Regency Celebrity: Maria Theresa Kemble, Actress and Playwright

220px-Kemble_as_Catherine_-_Garrick_Production Maria Theresa Kemble (1774–1838), née Marie Thérèse Du Camp, was an actress on the English stage and wife of Charles Kemble. She wrote a number of comedies.

Early Life
The daughter of George De Camp, real name possibly De Fleury, she was born in Vienna 17 January 1774 into a family of musicians and dancers. Brought to England, she appeared when six years old at the Opera House, as Cupid in a ballet by Jean-Georges Noverre. After playing at the age of eight in a theatre directed by M. Le Texier Zélie in a translation of La Colombe by Madame de Genlis, she was engaged for the Royal Circus.

George Colman took her for the Haymarket Theatre. Her first performance at the Haymarket was in The Nosegay on 14 June 1786 with James Harvey D’Egville in the presence of the royal family. On 21 June she danced in The Polonaise, and on 7 July she appeared in a ballet entitled Jamie’s Return with James Harvey and his brother George D’Egville.

She was then secured by Thomas King for the Drury Lane Theatre, where on 24 October 1786, she played Julie, a small part in John Burgoyne’s Richard Cœur de Lion. Her father had left her in England for Germany, where he died while she was still young; she picked up English, and played juvenile and small parts.

Stage Success
She first caught the public taste 15 August 1792 at the Haymarket, when, in a travestied Beggar’s Opera she performed Macheath to the Polly of John Bannister and the Lucy of John Henry Johnstone. Biddy in Miss in her Teens (David Garrick), Adelaide in The Count of Narbonne adapted from the Castle of Otranto, Gillian in the Quaker, and Lucy in The Recruiting Officer were then assigned her; and she played some original parts, including Lindamira in Richard Cumberland’s Box Lobby Challenge.

In singing parts she was allowed at times to replace Nancy Storace and Anna Maria Crouch. She was the original Judith in The Iron Chest (George Colman the Younger), and Florimel in Kemble’s Celadon and Florimel (from The Maiden Queen). Miranda in the Busybody, Page (Cherubin) in Follies of a Day, (Figaro), Le Mariage de Figaro, and Kitty in High Life Below Stairs (James Townley) followed.

At the Haymarket, 15 July 1797, she was the original Caroline Dormer in The Heir-at-Law (George Colman the Younger), and in the same year she played Portia and Desdemona, followed at Drury Lane by Katherine in Katherine and Petruchio, and Hippolito in Kemble’s alteration of The Tempest.

For her benefit, 3 May 1799, she gave at Drury Lane her own unprinted play of First Faults. In 1799 William Earle printed a piece called Natural Faults, and accused Miss De Camp in the preface of having stolen his plot and characters. In a letter to the Morning Post of 10 June, she denied the charge, and asserted that her play was copied by Earle from recitation. John Genest considered that Earle’s statement ‘has the appearance of truth.’ Lady Teazle, Miss Hoyden, Lady Plyant in The Double Dealer (William Congreve), Hypolita in She would and she would not, Little Pickle, and Dollalolla in Tom Thumb were some of the other parts she played before her marriage to Charles Kemble, which took place 2 July 1806.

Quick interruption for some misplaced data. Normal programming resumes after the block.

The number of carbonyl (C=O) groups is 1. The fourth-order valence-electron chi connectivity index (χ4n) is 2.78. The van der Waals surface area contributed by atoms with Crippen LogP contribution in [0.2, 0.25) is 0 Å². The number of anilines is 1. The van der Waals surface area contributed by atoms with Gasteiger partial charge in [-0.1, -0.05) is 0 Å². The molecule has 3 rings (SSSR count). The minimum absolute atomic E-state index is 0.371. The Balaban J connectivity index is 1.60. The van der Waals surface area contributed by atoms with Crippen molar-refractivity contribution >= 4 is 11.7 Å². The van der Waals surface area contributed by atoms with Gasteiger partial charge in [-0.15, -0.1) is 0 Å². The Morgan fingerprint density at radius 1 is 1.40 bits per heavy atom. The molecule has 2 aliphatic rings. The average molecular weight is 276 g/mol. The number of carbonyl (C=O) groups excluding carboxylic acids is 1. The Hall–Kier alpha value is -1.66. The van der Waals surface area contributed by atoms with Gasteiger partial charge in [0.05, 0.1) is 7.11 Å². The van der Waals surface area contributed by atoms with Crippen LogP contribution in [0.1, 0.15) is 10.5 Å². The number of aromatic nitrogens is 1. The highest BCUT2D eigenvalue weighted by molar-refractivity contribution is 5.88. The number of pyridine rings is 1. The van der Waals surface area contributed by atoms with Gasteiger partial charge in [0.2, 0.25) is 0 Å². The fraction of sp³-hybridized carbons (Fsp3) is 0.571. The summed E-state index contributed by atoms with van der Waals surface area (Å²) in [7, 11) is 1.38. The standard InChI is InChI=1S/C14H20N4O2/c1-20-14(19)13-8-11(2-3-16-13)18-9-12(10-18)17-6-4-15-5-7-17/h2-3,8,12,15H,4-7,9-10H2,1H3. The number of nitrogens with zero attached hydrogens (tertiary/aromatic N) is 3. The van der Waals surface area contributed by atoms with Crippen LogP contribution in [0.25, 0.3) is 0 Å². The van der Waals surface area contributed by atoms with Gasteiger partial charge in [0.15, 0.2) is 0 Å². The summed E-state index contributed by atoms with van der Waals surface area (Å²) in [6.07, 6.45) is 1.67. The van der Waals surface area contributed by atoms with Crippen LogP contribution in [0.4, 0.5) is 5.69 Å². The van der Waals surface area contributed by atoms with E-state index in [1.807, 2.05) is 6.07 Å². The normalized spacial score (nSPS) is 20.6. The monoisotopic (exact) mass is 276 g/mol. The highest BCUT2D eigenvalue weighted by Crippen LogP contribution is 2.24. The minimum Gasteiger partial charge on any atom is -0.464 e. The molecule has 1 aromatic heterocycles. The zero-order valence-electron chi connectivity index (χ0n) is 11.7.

As a Kemble
Accompanying the Kembles to Covent Garden, she made her first appearance there, 1 October 1806, as Maria in the Citizen, and remained there for the rest of her acting career. Her comedy, The Day after the Wedding, or a Wife’s First Lesson, 1808, was played at Covent Garden for the benefit of her husband, who enacted Colonel Freelove (18 May 1808), while she was Lady Elizabeth Freelove. Match-making, or ‘Tis a Wise Child that knows its own Father was played for her own benefit on the 24th; it is also assigned to her. It was not acted a second time, nor printed.

She also assisted her husband in the preparation of Deaf and Dumb. Among the parts now assigned her were Ophelia, Mrs. Sullen, Violante, Beatrice in Much Ado about Nothing, Mrs. Ford, and Juliana in the Honeymoon, and the like. In 1813–14 and 1814–15 she was not engaged. On 12 December 1815, she made an appearance as Lady Emily Gerald in her own comedy Smiles and Tears, or the Widow’s Stratagem.

Last Years
She then disappeared from the stage until 1818–19, when she played Mrs. Sterling, and was the original Madge Wildfire in Daniel Terry’s musical version of Heart of Midlothian. For her own and her husband’s benefit she played Lady Julia in ‘Personation,’ 9 June 1819, when she retired. A solitary reappearance was made at Covent Garden on the occasion of the début as Juliet of her daughter Fanny Kemble, 5 October 1829, when she played Lady Capulet.

She died at Chertsey, Surrey, on 3 September 1838.

Family Members
Besides Fanny Kemble, her daughter Adelaide Kemble was known on the stage. A son John Mitchell Kemble was a classical scholar.

Her brother occasionally acted fops and footmen at Drury Lane and the Haymarket, and was subsequently an actor and a cowkeeper in America. Her sister Adelaide, an actress in a line similar to her own, was popular in Newcastle upon Tyne.

About reginajeffers

Regina Jeffers is the award-winning author of Austenesque, Regency and historical romantic suspense.
This entry was posted in acting, British history, Great Britain, Living in the Regency, real life tales, Regency era, Regency personalities and tagged , , , . Bookmark the permalink.

3 Responses to Regency Celebrity: Maria Theresa Kemble, Actress and Playwright

  1. carolcork says:

    It seems like a real family affair, Regina!

  2. Pingback: History A'la Carte 1-16-14 - Random Bits of Fascination

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